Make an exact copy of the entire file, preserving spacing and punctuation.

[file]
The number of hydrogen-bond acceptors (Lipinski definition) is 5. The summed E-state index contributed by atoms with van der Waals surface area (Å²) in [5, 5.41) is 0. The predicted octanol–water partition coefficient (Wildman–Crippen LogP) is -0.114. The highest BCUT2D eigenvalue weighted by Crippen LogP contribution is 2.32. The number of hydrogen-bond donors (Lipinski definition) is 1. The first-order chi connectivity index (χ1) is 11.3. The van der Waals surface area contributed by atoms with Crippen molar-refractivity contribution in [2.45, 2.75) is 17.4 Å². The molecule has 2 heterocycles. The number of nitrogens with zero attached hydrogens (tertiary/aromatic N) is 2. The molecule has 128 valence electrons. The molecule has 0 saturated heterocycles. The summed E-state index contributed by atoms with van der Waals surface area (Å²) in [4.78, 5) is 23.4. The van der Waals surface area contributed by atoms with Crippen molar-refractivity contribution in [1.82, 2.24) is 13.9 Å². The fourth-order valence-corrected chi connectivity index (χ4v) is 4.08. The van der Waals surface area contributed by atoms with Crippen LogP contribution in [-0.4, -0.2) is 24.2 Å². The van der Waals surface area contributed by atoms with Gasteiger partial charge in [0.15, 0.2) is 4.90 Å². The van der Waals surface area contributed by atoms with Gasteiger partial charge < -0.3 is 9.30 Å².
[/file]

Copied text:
The number of hydrogen-bond acceptors (Lipinski definition) is 5. The summed E-state index contributed by atoms with van der Waals surface area (Å²) in [5, 5.41) is 0. The predicted octanol–water partition coefficient (Wildman–Crippen LogP) is -0.114. The highest BCUT2D eigenvalue weighted by Crippen LogP contribution is 2.32. The number of hydrogen-bond donors (Lipinski definition) is 1. The first-order chi connectivity index (χ1) is 11.3. The van der Waals surface area contributed by atoms with Crippen molar-refractivity contribution in [2.45, 2.75) is 17.4 Å². The molecule has 2 heterocycles. The number of nitrogens with zero attached hydrogens (tertiary/aromatic N) is 2. The molecule has 128 valence electrons. The molecule has 0 saturated heterocycles. The summed E-state index contributed by atoms with van der Waals surface area (Å²) in [4.78, 5) is 23.4. The van der Waals surface area contributed by atoms with Crippen molar-refractivity contribution in [1.82, 2.24) is 13.9 Å². The fourth-order valence-corrected chi connectivity index (χ4v) is 4.08. The van der Waals surface area contributed by atoms with Crippen LogP contribution in [-0.4, -0.2) is 24.2 Å². The van der Waals surface area contributed by atoms with Gasteiger partial charge in [0.15, 0.2) is 4.90 Å². The van der Waals surface area contributed by atoms with Gasteiger partial charge < -0.3 is 9.30 Å².